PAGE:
Monthly Archives: June 2014

  1. Cumulative Test Review

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    June 10, 2014 by mrcaseyhistory

    Since this test can include content from throughout the year, the study strategy I suggest is to use the answers …
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Sage advice from the scholars of second period. #FollowFriday #FF
#ChemicalWeapons #WorldWarI
👑💩🚽 The Groom of the Stool (formally styled: "Groom of the King's Close Stool") was the most intimate of an English monarch's courtiers, responsible for assisting the king in excretion and ablution (ie pooping and wiping). The physical intimacy of the role naturally led to him becoming a man in whom much confidence was placed by his royal master and with whom many royal secrets were shared as a matter of course. This secret information—while it would never have been revealed, to the discredit of his honour—in turn led to him becoming feared and respected and therefore powerful within the royal court in his own right. #RoyalPoop #JobFair . . . 📷: A Close-Stool c.1650. Hampton Court collection 📷: The 1st Earl of Holland, Groom of the Stool to Charles I, until 1643.
#WorldToiletDay 🚽
We’re still a few weeks away from studying the Romans, but I just couldn’t help but share this beautiful image of the ruins of the Roman Forum. It’s amazing to see multiple levels of history in one place.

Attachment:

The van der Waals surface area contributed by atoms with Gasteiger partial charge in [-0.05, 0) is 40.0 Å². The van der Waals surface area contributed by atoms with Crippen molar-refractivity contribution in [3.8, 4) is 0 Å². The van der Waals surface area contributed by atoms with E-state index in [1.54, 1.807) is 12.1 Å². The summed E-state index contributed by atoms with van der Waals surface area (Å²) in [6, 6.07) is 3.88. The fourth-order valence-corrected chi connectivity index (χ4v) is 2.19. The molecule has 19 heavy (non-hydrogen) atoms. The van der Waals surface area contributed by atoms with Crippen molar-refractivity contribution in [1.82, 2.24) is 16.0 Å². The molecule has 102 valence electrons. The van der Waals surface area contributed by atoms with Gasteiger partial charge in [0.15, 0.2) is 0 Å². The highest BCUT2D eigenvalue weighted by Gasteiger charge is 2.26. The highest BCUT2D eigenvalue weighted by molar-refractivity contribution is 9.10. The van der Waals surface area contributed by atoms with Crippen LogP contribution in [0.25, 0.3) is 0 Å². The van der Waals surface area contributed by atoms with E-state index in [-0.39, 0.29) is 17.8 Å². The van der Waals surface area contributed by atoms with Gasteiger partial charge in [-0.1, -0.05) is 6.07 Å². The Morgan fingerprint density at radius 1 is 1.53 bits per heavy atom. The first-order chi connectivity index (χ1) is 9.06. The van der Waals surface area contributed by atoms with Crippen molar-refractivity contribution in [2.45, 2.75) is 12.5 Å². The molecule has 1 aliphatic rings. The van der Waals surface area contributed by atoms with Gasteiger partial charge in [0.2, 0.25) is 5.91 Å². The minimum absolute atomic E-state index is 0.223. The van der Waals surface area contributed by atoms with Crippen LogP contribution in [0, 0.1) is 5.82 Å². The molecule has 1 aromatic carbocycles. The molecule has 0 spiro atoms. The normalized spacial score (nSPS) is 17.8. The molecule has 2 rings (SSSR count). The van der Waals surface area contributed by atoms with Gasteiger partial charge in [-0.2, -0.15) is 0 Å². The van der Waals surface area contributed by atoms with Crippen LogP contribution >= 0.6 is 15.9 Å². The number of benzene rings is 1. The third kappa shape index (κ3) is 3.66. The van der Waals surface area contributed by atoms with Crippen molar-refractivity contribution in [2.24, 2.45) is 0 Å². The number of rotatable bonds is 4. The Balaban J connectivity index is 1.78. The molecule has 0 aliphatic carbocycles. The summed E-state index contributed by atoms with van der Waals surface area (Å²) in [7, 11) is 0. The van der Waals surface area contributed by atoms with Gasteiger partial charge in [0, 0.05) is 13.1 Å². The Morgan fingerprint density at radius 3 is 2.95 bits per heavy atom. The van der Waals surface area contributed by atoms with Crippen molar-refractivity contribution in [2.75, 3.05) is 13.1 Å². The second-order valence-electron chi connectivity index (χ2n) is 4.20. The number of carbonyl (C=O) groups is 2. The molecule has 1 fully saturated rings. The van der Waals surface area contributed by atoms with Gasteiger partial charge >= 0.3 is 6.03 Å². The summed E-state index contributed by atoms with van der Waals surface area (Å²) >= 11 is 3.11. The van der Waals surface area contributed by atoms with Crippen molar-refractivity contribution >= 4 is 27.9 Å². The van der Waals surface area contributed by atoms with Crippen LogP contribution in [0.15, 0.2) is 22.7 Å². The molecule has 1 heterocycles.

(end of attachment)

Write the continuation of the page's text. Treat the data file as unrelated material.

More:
#ReturnOfTheKing In honor of the end of my leave, I wanted to share this beautifully done medieval style artwork depicting King Elessar Telcontar, Elfstone Strider, Aragorn son of Arathorn, the King of Arnor and Gondor, Heir of Isildur son of Elendil of the Faithful of Westernesse. “The hands of the King are the hands of a healer.” 🍃 (Artwork by Jay Johnstone)
Second and third sons of noblemen can sure be trouble, eh? 🏰 Great clip from a Spanish show called El Ministerio del Tiempo (The Ministry of Time) that highlights the way that the inheritance system among nobles in Medieval Europe left most land and wealth to first and maybe second sons of the landowning elites, leaving any younger sons to either join the clergy, join a monastery, or become knights, who were often just armed thugs, either in service of some lord or simply in service of themselves. Remember, weapons cost money, so the wealthy had an advantage in power over the common folk. Tales of chivalry were often more aimed at encouraging good and valiant behavior rather than reflecting actual common practice. #Chivalry #Nobility #TimeTravel #Subtitles (btw the show is on Netflix if you’re interested!)

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